The Sordid story making the rounds in newspapers and the social media is that last Friday, four students were allegedly arrested by members of the Aluu, Ikwerre community near Port Harcourt, River State, accused of stealing mobile phones and computers belonging to their fellow students and within few hours, in the broad daylight they were violently lynched to their gruesome death even as the primitive and brutal violence was recorded by some of the ‘eye –witnesses’ and/or ‘participant observers’ who then proceeded to post this insane video on the internet and the brutes who participated in the butcher of these four young Nigerian boys were captured clearly committing this atrocity and grave crime against humanity.
I watched this gory recording and wept profusely that Nigerians have lost the milk of human kindness and universal solidarity.
The police, State Security Service (SSS) and the so-called joint military task force that is usually active in catching “Crude oil thieves” were nowhere to be seen to rescue these four young Nigerian boys who were left to be butchered by some irrational and insane anarchists.
The spokesperson of the River State police had the temerity to tell the media that the mass murderers in Aluu community stopped the police from rescuing these four boys from the jungle justice that was unfortunately and callously visited on them.
Section 33(1) of the 1999 Constitution (as amended) gives right to life to all persons.
The offences for which these boys were so callously executed by this self-righteous crowd in Aluu community is not a capital offence but the alleged theft of common telephone handsets and some stupid computers.
Section 36(1) of the Constitution unequivocally speaks of fair hearing for crime suspects.
But why has the law enforcement regime collapsed spectacularly in Nigeria to give way to these kinds of wicked vigilante and ‘lynch mob jungle justice’ like the extra-legal execution by the Aluu community members of four young boys suspected of theft?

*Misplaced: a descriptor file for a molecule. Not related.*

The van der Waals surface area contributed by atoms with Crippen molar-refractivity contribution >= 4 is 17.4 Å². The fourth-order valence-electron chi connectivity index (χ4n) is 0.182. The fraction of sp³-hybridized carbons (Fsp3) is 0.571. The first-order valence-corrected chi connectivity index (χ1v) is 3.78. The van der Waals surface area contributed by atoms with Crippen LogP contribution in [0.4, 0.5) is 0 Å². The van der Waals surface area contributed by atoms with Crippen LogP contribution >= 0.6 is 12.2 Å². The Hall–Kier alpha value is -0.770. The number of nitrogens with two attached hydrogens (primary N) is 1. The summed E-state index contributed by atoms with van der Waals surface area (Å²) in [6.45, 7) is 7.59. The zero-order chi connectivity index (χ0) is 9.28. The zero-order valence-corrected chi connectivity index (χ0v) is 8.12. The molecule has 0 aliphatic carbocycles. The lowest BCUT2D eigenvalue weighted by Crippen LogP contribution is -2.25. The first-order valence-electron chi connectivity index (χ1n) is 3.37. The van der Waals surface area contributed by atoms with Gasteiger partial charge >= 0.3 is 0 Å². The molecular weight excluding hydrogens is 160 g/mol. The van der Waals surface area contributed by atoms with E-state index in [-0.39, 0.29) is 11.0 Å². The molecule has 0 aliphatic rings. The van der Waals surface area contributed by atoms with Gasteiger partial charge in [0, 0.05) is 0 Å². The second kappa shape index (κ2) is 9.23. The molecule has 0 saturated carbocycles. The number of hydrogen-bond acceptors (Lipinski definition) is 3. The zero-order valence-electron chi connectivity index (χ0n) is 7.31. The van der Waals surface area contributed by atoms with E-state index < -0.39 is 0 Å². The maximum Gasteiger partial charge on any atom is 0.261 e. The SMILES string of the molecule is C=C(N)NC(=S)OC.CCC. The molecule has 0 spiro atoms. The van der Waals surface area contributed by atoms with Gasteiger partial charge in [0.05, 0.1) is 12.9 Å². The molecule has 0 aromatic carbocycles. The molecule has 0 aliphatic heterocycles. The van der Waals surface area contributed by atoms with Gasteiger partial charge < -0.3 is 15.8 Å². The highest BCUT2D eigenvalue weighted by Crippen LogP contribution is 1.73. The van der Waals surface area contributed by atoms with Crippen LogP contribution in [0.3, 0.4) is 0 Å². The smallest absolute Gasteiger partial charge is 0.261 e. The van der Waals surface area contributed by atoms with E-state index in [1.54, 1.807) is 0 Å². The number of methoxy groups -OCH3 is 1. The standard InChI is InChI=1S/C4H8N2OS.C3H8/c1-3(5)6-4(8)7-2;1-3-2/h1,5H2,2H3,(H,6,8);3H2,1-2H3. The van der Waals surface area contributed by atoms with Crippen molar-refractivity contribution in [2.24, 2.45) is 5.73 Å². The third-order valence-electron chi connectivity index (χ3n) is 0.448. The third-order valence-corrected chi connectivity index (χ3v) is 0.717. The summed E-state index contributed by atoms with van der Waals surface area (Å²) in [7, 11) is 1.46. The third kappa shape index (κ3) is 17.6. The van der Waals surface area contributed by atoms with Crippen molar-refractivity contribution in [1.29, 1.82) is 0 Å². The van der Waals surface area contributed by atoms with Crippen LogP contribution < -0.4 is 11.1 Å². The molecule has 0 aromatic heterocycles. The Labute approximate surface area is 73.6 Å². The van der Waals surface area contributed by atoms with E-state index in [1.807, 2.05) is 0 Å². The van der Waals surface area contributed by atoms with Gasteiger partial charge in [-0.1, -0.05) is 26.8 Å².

Sadly, Aluu community is not alone in this kind of jungle justice because even in Abuja recently, a lady was stripped naked in Garki near the minister’s office when the crowd suspected her to be one of the car snatching syndicate that unsuccessfully tried to rob a resident of his jeep. There is unfortunately what I may call ‘the Aluu evil tendency’ in each of us which must be exorcised rapidly.
The Nigerian police Force Act stated clearly in Part II, article 4 that operatives of Nigeria Police Force must maintain law and order and protect lives and property of all Nigerians.
Aluu killing shows that Nigeria does not have a functional police Force and government is notoriously not committed to pragmatically set up workable police force because most Nigerians see the police operatives as the worst violators of the principle of rule of law who encourage impunity to a point that most criminal suspects arrested by the police are let off the hook to return to unleash bigger violence on the larger society and if they are not buoyant enough to buy their freedom, they are executed in police detention centers.
Government must arrest and prosecute for murder any Nigerian who participates in mob killing of crime suspects and these mass murderers who killed those four young Nigerians must face charges of murder and punished for these heinous crimes against humanity.
The World is watching us to see whether we will treat this latest bloodshed in the notorious business-as-usual approach that other violent crimes have been so treated to our collective shame.
* Emmanuel Onwubiko, Head, HUMAN Rights Writers’ Association of Nigeria email@example.com.